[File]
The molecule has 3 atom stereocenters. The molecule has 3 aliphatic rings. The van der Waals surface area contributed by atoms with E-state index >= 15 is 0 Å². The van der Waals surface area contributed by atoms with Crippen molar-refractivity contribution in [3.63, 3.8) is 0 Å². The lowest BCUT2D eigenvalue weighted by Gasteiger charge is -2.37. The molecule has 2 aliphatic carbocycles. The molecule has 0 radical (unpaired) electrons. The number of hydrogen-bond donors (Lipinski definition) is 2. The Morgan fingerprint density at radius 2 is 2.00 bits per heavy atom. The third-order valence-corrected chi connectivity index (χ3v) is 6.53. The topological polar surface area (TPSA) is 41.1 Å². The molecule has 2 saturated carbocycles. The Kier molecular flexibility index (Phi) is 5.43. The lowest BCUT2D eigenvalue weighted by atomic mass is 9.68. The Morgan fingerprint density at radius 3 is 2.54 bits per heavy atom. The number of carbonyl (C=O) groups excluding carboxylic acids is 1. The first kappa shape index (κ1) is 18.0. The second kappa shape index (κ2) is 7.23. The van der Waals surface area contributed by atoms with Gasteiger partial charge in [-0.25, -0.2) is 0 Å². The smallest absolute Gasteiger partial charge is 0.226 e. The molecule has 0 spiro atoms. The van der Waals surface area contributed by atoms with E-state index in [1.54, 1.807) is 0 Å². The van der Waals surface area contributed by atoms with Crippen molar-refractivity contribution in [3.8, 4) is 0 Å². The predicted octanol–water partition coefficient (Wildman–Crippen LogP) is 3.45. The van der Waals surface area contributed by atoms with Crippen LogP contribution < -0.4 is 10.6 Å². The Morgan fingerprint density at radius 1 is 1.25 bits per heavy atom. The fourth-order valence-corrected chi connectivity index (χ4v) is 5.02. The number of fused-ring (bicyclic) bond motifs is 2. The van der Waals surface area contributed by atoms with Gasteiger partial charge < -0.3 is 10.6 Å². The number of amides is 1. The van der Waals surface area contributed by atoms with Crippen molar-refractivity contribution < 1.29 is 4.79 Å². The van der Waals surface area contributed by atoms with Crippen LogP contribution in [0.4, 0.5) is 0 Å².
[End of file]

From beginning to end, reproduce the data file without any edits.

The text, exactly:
The molecule has 3 atom stereocenters. The molecule has 3 aliphatic rings. The van der Waals surface area contributed by atoms with E-state index >= 15 is 0 Å². The van der Waals surface area contributed by atoms with Crippen molar-refractivity contribution in [3.63, 3.8) is 0 Å². The lowest BCUT2D eigenvalue weighted by Gasteiger charge is -2.37. The molecule has 2 aliphatic carbocycles. The molecule has 0 radical (unpaired) electrons. The number of hydrogen-bond donors (Lipinski definition) is 2. The Morgan fingerprint density at radius 2 is 2.00 bits per heavy atom. The third-order valence-corrected chi connectivity index (χ3v) is 6.53. The topological polar surface area (TPSA) is 41.1 Å². The molecule has 2 saturated carbocycles. The Kier molecular flexibility index (Phi) is 5.43. The lowest BCUT2D eigenvalue weighted by atomic mass is 9.68. The Morgan fingerprint density at radius 3 is 2.54 bits per heavy atom. The number of carbonyl (C=O) groups excluding carboxylic acids is 1. The first kappa shape index (κ1) is 18.0. The second kappa shape index (κ2) is 7.23. The van der Waals surface area contributed by atoms with Gasteiger partial charge in [-0.25, -0.2) is 0 Å². The smallest absolute Gasteiger partial charge is 0.226 e. The molecule has 0 spiro atoms. The van der Waals surface area contributed by atoms with E-state index in [1.54, 1.807) is 0 Å². The van der Waals surface area contributed by atoms with Crippen molar-refractivity contribution in [3.8, 4) is 0 Å². The predicted octanol–water partition coefficient (Wildman–Crippen LogP) is 3.45. The van der Waals surface area contributed by atoms with Crippen LogP contribution < -0.4 is 10.6 Å². The Morgan fingerprint density at radius 1 is 1.25 bits per heavy atom. The fourth-order valence-corrected chi connectivity index (χ4v) is 5.02. The number of fused-ring (bicyclic) bond motifs is 2. The van der Waals surface area contributed by atoms with Gasteiger partial charge < -0.3 is 10.6 Å². The number of amides is 1. The van der Waals surface area contributed by atoms with Crippen molar-refractivity contribution < 1.29 is 4.79 Å². The van der Waals surface area contributed by atoms with Crippen LogP contribution in [0.4, 0.5) is 0 Å².